Some refinancers are stuck with their current loans

Some homeowners looking to refinance their home loans to reduce debt have discovered they’re stuck with their current loans due to stricter rules enforced by the Australian Prudential Regulation Authority (APRA).

One lender said stricter controls are penalising those with good credit histories on loans granted before APRA tightened rules in 2015, leaving borrowers unable to take advantage of better offers.

Towards the end of March, APRA told banks to restrict higher-risk interest-only loans to 30% of new residential mortgages. This move was designed to improve the banks’ and households’ balance sheets.

For those looking to refinance, assumed expenses have increased, and 20% of the principal needs to have been paid before they’re eligible to secure new loans from most lenders.

According to Shane Oliver, chief economist at AMP Capital, the rule changes have led to “unintended consequences” for some.

“It is well known that [APRA’s macro prudential controls] can have unintended consequences, which they regrettably aren’t necessarily aware of,” Oliver told the Domain Group. “An issue of that is borrowers coming in on the old lending standards and finding themselves unable to refinance.

“It’s probably a relatively small part of the market and the positive impact of tightening lending standards probably outweighs problems with that sector at the moment,” he added.

Oliver said the new standards will act as enforced belt-tightening for borrowers who’ve hit, or are close to hitting, the limit. They’ll need to pay more principal off before they can access lower interest rates with other banks and lenders.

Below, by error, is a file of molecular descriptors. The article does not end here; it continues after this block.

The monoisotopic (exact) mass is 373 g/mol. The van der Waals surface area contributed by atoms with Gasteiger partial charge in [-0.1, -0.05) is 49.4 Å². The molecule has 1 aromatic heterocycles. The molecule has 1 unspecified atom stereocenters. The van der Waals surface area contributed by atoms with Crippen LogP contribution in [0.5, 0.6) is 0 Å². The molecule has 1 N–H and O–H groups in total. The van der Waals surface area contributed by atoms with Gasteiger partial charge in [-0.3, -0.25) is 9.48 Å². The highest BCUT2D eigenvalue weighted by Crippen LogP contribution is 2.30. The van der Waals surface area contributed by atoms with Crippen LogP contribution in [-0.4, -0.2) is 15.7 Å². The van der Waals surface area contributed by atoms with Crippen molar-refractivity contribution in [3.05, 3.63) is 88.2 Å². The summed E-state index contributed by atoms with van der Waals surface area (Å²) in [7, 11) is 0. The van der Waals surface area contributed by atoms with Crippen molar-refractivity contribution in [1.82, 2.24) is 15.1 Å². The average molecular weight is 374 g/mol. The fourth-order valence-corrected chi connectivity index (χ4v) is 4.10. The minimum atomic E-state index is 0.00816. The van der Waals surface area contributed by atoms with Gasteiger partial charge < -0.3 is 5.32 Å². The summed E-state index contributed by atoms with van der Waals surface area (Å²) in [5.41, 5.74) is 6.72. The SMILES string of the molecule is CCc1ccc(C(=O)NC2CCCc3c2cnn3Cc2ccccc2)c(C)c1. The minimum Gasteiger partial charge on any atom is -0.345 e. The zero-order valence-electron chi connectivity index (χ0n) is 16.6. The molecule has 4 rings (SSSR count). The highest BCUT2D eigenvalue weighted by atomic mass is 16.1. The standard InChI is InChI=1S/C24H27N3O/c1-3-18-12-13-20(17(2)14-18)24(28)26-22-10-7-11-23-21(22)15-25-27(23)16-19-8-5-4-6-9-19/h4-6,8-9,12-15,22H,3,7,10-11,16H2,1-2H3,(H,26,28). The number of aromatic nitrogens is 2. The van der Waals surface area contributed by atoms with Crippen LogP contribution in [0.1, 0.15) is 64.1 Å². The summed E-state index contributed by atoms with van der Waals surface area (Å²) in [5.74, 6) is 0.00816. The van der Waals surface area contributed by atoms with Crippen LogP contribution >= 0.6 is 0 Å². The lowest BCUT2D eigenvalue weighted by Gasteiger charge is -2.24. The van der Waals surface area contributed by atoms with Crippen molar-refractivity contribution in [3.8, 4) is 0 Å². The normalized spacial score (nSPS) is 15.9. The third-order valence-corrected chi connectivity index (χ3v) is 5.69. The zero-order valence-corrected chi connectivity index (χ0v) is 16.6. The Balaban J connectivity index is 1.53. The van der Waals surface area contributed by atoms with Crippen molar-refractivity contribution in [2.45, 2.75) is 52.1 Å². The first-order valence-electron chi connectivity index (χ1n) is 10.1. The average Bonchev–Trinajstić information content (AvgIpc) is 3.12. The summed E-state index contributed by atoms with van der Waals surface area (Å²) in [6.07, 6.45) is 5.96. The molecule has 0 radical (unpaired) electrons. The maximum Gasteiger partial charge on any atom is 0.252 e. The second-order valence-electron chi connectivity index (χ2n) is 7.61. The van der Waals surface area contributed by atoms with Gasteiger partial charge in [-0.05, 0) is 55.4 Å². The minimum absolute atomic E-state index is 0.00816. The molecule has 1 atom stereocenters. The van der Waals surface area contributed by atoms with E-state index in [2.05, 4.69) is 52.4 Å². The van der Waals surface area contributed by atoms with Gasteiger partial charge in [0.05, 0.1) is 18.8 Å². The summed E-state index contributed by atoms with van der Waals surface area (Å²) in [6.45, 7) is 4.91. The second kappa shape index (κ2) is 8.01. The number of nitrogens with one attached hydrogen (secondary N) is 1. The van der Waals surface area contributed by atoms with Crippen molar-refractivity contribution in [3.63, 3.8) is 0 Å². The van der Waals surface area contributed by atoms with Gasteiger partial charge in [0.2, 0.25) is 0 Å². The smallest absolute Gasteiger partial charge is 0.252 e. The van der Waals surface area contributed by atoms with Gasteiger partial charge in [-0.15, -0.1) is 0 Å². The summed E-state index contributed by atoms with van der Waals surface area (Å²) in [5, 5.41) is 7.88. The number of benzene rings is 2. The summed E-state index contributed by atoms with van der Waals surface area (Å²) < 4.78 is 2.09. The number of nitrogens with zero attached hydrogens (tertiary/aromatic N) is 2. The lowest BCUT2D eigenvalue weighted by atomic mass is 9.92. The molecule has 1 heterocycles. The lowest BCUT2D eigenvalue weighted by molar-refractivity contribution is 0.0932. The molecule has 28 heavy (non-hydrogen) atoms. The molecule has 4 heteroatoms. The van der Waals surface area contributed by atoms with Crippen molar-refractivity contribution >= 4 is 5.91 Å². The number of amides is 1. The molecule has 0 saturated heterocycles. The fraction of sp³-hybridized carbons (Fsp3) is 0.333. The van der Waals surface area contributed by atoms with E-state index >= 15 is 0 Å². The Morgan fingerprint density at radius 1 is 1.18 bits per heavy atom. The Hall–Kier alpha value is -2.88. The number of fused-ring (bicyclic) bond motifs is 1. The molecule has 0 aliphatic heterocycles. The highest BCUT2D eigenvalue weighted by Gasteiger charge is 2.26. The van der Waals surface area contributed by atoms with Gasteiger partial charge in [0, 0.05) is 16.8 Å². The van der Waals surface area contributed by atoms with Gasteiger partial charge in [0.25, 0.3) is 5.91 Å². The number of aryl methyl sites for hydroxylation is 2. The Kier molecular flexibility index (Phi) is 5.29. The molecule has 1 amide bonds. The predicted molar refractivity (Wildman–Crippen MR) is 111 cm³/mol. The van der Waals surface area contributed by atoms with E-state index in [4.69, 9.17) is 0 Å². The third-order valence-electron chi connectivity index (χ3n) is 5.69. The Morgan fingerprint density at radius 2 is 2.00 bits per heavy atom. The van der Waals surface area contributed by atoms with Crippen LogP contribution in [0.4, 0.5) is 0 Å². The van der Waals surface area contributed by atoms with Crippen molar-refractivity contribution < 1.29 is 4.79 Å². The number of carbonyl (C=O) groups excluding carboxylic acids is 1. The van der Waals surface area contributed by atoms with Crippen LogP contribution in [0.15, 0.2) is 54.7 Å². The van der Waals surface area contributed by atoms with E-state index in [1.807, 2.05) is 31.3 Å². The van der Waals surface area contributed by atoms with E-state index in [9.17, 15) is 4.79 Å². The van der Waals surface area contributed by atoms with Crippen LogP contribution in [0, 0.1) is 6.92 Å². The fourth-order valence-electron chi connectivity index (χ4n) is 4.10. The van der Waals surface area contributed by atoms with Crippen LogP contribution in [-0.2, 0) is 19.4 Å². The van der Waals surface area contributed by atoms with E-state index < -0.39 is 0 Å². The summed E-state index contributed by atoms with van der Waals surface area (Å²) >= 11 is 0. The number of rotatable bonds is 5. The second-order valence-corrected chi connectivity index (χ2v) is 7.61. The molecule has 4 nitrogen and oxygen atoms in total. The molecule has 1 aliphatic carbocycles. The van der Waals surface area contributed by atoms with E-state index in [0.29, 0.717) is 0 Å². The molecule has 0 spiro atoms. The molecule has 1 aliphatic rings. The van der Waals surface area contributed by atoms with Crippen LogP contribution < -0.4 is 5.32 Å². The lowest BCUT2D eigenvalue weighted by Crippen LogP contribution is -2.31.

AMP’s new serviceability criteria, for instance, has new higher minimum weekly living expenses assumed for applicants at varying incomes in its assessments for loan applications.

A borrower with no dependents and an annual income of $300,000 has minimal monthly expenses of about $3,760 a month, while families with two children are deemed to have minimum monthly expenses of $4,000 on joint income of between $160,000 and $200,000.  

Anthony Baum, founder and CEO of Tic:Toc Home Loans, said a “reasonable chunk of borrowers” would not meet new serviceability standards when they apply to refinance their mortgages. Despite no alterations to their income or expenses, they’re stuck with their current lender and are unable to access better deals.

The fintech company, which offers online loan approvals for its customers in 22 minutes, writes 55% of its business in refinanced mortgages.

“We see a lot of customers that don’t understand why they don’t pass serviceability tests when things are unchanged from when they were granted the loan previously,” Baum said. “Either they weren’t assessed properly in the first place or serviceability-related macro measures have meant they are not able to benefit from competition in the marketplace.